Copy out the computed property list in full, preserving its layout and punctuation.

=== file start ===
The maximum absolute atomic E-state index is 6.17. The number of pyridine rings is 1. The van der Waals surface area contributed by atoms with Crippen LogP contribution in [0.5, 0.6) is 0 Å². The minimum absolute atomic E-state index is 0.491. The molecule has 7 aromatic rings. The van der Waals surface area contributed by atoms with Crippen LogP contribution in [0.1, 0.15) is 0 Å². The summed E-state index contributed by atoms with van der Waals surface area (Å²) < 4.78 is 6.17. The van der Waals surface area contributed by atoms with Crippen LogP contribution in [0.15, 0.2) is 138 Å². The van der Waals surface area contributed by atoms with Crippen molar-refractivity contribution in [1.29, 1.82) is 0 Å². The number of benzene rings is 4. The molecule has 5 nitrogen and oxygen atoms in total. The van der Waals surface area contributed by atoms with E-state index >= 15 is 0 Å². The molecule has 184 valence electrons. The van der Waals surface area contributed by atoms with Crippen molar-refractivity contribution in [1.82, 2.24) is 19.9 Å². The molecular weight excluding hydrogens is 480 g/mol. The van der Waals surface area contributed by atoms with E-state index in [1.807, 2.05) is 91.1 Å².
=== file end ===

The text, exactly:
The maximum absolute atomic E-state index is 6.17. The number of pyridine rings is 1. The van der Waals surface area contributed by atoms with Crippen LogP contribution in [0.5, 0.6) is 0 Å². The minimum absolute atomic E-state index is 0.491. The molecule has 7 aromatic rings. The van der Waals surface area contributed by atoms with Crippen LogP contribution in [0.1, 0.15) is 0 Å². The summed E-state index contributed by atoms with van der Waals surface area (Å²) < 4.78 is 6.17. The van der Waals surface area contributed by atoms with Crippen LogP contribution in [0.15, 0.2) is 138 Å². The van der Waals surface area contributed by atoms with Crippen molar-refractivity contribution in [1.29, 1.82) is 0 Å². The number of benzene rings is 4. The molecule has 5 nitrogen and oxygen atoms in total. The van der Waals surface area contributed by atoms with E-state index >= 15 is 0 Å². The molecule has 184 valence electrons. The van der Waals surface area contributed by atoms with Crippen molar-refractivity contribution in [1.82, 2.24) is 19.9 Å². The molecular weight excluding hydrogens is 480 g/mol. The van der Waals surface area contributed by atoms with E-state index in [1.807, 2.05) is 91.1 Å².